Location and size
Ningo-Prampram district covers a total land area of about 622.2 square kilometers. The district is located about 15 km to the east of Tema and about 40 km from Accra, the capital of Ghana. The district is bounded in the north by Shai-Osudoku district, south by the Gulf of Guinea, in the east by the Ada East district and to the west by Kpone-Katamanso district. The district’s proximity to Tema and Accra makes it easy for community members to have access to many social facilities and infrastructure, such as, good roads, water, hospitals and electricity. The district also serves as a dormitory for workers in many industries in Tema and Accra metropolis.
Relief and drainage
The district forms the central portion of the Accra plains. The relief is generally gentle and undulating, a low plain with heights not exceeding 70 meters. The plains are punctuated in isolated areas by a few prominent inselbergs, isolated hills, outliers and knolls scattered erratically over the area.
Ancient igneous rocks underlie the major part of the district. Strongly metamorphosed ancient sediments occur along the western boundary. There are also important areas of relatively young unconsolidated sediments in the south and southeast. Dahomeyan gneiss and schist’s occupy most of the plains proper. Basic gneiss forms a number of large inselbergs (isolated rocky hills) in the north and center of the belt. Small rock outcrops are also common in the north close to the inselbergs but are rare in the south and southeast.
The general pattern of drainage in the Ningo-Prampram district is dendritic with most of the streams taking their source from the Akwapim range which also serves as a watershed and flows in a northwest to southwest directions into lagoons on the coast.
Flowing over a fairly low terrain, most of the streams have carved wide valleys for themselves which are left dry for most parts of the year. The very seasonal nature of most of the streams caused by high temperatures and equally high insulation levels have encouraged the creation of a number of artificial dams and ponds of varying size, used for irrigation and for the watering of livestock. Prominent among these is the Dawhenya dam on the Dekyidor stream which provides ample water for irrigation farming, particularly, rice and vegetables.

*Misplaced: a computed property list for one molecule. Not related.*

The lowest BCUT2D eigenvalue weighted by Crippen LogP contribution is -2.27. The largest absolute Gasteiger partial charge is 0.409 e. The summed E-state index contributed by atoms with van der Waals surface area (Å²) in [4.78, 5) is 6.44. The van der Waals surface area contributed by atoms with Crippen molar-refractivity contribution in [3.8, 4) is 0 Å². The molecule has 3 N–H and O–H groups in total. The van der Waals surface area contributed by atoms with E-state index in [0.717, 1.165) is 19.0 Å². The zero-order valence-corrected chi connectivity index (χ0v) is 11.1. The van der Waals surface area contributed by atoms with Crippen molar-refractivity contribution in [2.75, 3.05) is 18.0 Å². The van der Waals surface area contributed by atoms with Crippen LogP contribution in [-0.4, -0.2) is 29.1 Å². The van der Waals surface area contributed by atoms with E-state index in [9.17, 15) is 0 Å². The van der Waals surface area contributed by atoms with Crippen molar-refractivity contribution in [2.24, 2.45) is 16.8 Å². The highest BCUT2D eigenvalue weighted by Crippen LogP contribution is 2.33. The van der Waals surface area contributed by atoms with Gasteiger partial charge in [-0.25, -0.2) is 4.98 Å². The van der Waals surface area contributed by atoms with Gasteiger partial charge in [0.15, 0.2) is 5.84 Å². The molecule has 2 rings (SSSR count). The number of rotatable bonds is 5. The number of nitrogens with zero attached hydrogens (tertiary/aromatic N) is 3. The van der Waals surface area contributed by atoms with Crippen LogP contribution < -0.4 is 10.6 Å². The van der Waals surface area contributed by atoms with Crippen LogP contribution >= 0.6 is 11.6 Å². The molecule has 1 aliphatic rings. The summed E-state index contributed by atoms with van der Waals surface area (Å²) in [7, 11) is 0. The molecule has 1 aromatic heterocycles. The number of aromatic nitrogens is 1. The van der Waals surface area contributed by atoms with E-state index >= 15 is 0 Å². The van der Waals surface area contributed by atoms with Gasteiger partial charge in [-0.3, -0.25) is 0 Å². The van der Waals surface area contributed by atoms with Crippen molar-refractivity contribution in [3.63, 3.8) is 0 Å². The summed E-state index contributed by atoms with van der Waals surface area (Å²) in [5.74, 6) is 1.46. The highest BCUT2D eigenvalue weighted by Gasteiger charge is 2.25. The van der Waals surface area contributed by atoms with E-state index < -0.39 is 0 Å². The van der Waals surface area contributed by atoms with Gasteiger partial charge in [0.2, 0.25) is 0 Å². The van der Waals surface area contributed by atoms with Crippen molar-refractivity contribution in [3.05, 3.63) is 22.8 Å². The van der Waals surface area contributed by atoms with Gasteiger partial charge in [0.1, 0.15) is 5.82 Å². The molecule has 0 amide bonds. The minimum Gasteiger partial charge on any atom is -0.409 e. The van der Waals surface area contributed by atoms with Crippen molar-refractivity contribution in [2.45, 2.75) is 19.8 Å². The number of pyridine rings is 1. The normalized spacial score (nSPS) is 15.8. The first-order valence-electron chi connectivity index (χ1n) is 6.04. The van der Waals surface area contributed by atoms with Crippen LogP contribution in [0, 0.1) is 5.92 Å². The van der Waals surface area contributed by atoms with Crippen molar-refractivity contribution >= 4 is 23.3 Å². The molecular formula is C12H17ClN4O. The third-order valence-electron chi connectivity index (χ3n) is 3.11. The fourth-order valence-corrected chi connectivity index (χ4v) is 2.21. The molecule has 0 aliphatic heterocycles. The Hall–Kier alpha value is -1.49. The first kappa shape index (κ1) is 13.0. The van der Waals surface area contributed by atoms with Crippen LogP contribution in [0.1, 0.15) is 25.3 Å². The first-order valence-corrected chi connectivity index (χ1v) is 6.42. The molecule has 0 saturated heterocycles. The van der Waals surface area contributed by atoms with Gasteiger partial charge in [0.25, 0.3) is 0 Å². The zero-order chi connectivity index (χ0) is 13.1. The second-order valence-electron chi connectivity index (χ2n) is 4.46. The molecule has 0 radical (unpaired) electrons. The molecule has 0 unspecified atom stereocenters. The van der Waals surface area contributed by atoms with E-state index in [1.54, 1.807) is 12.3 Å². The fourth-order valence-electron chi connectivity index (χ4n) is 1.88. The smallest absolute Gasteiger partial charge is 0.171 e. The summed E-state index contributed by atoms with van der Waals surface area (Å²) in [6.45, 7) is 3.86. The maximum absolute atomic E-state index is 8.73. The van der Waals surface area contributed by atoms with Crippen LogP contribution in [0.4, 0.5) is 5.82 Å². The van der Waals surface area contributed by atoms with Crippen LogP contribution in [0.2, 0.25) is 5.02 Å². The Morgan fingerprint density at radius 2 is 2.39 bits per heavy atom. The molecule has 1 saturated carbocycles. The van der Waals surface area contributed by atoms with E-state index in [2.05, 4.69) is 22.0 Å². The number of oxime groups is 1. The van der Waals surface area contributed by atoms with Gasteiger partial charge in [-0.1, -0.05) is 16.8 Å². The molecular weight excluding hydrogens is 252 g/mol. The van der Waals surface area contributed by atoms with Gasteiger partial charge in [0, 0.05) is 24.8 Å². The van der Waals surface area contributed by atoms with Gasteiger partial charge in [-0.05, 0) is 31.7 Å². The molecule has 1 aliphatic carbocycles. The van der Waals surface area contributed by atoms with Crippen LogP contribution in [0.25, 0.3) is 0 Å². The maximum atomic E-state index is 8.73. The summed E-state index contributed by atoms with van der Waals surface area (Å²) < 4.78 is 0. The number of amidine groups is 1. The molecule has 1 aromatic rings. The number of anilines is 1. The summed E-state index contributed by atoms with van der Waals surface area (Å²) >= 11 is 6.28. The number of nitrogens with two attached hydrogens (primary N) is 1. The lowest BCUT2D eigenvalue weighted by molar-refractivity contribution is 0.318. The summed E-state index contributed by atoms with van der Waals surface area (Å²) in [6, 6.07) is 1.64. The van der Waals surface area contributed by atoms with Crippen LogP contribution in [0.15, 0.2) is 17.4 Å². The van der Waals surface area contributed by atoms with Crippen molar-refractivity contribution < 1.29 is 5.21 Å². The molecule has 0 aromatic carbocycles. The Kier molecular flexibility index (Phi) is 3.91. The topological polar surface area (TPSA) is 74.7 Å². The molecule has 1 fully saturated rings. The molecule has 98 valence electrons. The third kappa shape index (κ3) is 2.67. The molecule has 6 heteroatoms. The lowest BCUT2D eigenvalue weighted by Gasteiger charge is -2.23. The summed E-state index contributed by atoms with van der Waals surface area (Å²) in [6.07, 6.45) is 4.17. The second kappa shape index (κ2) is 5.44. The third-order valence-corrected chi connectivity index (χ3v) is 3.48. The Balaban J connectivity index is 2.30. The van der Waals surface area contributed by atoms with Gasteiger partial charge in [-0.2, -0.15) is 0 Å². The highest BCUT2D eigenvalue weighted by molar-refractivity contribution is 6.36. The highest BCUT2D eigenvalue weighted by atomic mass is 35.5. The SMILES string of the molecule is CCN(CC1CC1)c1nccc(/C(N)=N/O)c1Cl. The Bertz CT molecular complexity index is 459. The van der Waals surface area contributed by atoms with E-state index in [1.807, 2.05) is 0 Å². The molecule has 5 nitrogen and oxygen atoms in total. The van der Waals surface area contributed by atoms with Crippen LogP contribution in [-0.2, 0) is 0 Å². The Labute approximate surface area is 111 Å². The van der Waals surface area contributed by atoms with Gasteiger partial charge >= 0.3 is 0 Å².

The south-eastern coastal plain of Ghana, which encompasses the Ningo-Prampram district, is one of the hottest and driest parts of the country. Temperatures are however subjected to occasional and minimal moderating influences along the coast and altitudinal influences affected by the Akwapim range in the northwest. Temperatures are appreciably high for most parts of the year with the highest during the main dry season (November – March) and lowest during the short dry season (July – August). The maximum temperature is 40 0 C.
The most complete absence of cloud cover for most parts of the year gives way to very high rates of evaporation which leaves most parts of the district dry and with parched soils.The combined effects of high temperatures and high insulation levels, on the other hand, are of invaluable asset to the salt-making industry, as they account for the high and rapid rates of stalinization and crystallization crucial for the winning of salt.
They also provide enormous potentials for solar power development. Rainfall is generally very low with most of the rains being very erratic in coming mostly between September and November. The mean annual rainfall increases from 762.5 milliliters in the coast to 1,220 milliliters in the northern parts of the district.
Date Created : 12/4/2017 6:30:41 AM